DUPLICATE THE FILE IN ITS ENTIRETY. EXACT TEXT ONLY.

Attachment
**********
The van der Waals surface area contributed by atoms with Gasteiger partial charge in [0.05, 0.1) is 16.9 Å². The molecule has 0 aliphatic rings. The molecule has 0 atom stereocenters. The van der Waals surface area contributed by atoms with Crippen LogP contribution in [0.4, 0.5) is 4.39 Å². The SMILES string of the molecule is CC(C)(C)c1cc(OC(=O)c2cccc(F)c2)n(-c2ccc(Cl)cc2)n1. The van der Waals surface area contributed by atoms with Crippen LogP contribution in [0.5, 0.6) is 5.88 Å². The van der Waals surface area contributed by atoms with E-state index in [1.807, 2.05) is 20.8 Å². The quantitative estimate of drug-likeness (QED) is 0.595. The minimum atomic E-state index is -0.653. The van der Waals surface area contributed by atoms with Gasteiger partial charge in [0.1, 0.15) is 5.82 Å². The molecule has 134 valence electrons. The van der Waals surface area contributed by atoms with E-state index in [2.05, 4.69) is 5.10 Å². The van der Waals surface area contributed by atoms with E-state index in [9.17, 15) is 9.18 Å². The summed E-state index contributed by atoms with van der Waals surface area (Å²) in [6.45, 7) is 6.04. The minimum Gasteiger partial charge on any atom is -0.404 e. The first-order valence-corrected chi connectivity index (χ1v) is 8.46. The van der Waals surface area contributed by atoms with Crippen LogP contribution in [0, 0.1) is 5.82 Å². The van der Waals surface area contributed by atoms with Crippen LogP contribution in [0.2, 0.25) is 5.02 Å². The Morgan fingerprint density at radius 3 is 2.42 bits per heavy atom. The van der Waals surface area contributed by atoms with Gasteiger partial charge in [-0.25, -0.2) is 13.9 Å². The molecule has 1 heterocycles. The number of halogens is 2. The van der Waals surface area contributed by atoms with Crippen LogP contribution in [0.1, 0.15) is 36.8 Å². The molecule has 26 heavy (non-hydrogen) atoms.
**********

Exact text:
The van der Waals surface area contributed by atoms with Gasteiger partial charge in [0.05, 0.1) is 16.9 Å². The molecule has 0 aliphatic rings. The molecule has 0 atom stereocenters. The van der Waals surface area contributed by atoms with Crippen LogP contribution in [0.4, 0.5) is 4.39 Å². The SMILES string of the molecule is CC(C)(C)c1cc(OC(=O)c2cccc(F)c2)n(-c2ccc(Cl)cc2)n1. The van der Waals surface area contributed by atoms with Crippen LogP contribution in [0.5, 0.6) is 5.88 Å². The van der Waals surface area contributed by atoms with E-state index in [1.807, 2.05) is 20.8 Å². The quantitative estimate of drug-likeness (QED) is 0.595. The minimum atomic E-state index is -0.653. The van der Waals surface area contributed by atoms with Gasteiger partial charge in [0.1, 0.15) is 5.82 Å². The molecule has 134 valence electrons. The van der Waals surface area contributed by atoms with E-state index in [2.05, 4.69) is 5.10 Å². The van der Waals surface area contributed by atoms with E-state index in [9.17, 15) is 9.18 Å². The summed E-state index contributed by atoms with van der Waals surface area (Å²) in [6.45, 7) is 6.04. The minimum Gasteiger partial charge on any atom is -0.404 e. The first-order valence-corrected chi connectivity index (χ1v) is 8.46. The van der Waals surface area contributed by atoms with Crippen LogP contribution in [0, 0.1) is 5.82 Å². The van der Waals surface area contributed by atoms with Crippen LogP contribution in [0.2, 0.25) is 5.02 Å². The Morgan fingerprint density at radius 3 is 2.42 bits per heavy atom. The van der Waals surface area contributed by atoms with Gasteiger partial charge in [-0.25, -0.2) is 13.9 Å². The molecule has 1 heterocycles. The number of halogens is 2. The van der Waals surface area contributed by atoms with Crippen LogP contribution in [0.1, 0.15) is 36.8 Å². The molecule has 26 heavy (non-hydrogen) atoms.